Note:This is the first of a two-part analysis.
Who owns ideas?
It isn't an abstract or academic question. Some of the greatest prosperity in history has been created by an economic system -- capitalism -- which permits private parties to do business freely through a system of contract and property laws, agreements and understandings. Governments have always had a vested interest in defining rights to private property, and enforcing laws that protect it.
Private property is essential to creating a functioning system for economic relationships that -- theoretically, at least -- benefit everyone. No one has come up with a better or more efficient system.
But property rights have never been absolute, unyielding or static. There is no such thing as property rights that aren't at some point subordinated to other interests. Your car can't be driven at any speed over somebody else's lawn; your dogs may be turned over to the local Humane Society if you mistreat them; your house can be auctioned if you don't pay taxes.
Now, the Net and Web have put the idea of copyright and intellectual property on the table for the first time in centuries. At the moment, nobody can clearly define what these things mean in virtual space, let alone how they should be regulated or policed.
Cyberspace has also highlighted the differences between intellectual property and other kinds. "If you 'take' my idea," writes Lawrence Lessig in his book Code, "I still have it. If I tell you an idea, you have not deprived me of it. An unavoidable feature of intellectual property is that its consumption, as the economists like to put it, is 'non-rivalrous.' Your consumption does not lessen mine. Ideas, at their core, can be shared with no reduction in the amount the 'owner' can consume. This difference is fundamental, and it has been understood since the founding."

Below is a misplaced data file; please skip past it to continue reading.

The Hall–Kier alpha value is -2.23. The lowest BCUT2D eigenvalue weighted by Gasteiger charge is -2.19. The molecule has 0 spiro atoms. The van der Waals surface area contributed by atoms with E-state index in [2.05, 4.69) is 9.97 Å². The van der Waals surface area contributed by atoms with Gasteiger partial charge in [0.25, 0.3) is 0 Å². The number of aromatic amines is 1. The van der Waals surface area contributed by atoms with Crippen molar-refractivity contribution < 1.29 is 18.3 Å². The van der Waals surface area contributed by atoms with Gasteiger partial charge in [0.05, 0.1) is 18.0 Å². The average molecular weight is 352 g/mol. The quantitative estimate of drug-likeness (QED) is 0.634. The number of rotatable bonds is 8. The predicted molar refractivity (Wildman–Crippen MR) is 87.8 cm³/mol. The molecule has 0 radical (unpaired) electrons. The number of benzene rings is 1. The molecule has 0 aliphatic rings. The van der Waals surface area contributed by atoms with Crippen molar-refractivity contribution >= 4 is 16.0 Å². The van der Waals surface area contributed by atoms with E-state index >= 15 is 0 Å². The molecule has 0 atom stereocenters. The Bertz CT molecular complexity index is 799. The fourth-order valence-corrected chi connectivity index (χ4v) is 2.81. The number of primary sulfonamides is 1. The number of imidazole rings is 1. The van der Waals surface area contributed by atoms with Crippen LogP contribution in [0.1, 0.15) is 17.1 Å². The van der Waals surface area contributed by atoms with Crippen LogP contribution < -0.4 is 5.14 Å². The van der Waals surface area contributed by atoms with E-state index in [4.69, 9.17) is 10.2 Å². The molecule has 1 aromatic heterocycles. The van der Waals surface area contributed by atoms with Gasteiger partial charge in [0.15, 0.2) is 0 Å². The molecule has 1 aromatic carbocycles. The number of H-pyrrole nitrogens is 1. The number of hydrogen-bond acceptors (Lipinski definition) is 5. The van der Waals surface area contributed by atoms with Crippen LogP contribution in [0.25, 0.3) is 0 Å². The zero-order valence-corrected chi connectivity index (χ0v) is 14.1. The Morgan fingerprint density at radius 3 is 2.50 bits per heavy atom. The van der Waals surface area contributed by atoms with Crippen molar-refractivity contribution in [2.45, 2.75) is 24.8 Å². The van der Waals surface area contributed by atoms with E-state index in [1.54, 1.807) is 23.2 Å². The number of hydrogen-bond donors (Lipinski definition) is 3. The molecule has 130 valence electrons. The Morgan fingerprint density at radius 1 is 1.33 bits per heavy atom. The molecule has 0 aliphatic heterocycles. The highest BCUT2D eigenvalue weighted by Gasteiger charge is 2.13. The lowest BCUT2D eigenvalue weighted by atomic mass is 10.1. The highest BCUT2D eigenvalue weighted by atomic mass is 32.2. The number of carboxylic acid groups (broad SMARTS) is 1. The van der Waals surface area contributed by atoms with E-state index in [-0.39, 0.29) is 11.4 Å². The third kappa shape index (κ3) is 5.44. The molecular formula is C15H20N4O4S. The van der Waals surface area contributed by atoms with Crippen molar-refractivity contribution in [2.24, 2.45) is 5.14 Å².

Contemporary "patriots" -- especially those who would who would restrict the free flow of intellectual property via the Internet, would do well to read Thomas Jefferson, who eloquently expressed one of his fondest wishes for intellectual property in his new country as follows:
"That ideas should freely spread from one to another over the globe, for the moral and mutual instruction of man, and improvement of his condition, seems to have been peculiarly and benevolently designed by nature, when she made them, like fire, expansible over all space, without lessening their density at any point, and like the air in which we breathe, move, and have our physical being, incapable of confinement or exclusive appropriation. Inventions then cannot, in nature, be a subject of property."
But the authors of the Digital Millenium Copyright Act, under intense pressure from corporate lawyers and lobbyists to curb the spread of free music and movies, obviously didn't spend much time reading Jefferson. So the new, Net-spawned reality -- being played out most visibly at the moment in the free-music wars raging between the recording industry and millions of fans - has challenged traditional ideas about law, commerce, technology and culture.
In the Digital Age, can anyone own ideas? Apart from moral issues, is it even possible to own something that's distributed globally through a representational medium like the Internet? The question is unsettled whether institutions like Congress will ever grasp what geeks and corporatists both know is at the center of the growing collision over ownership of ideas: code.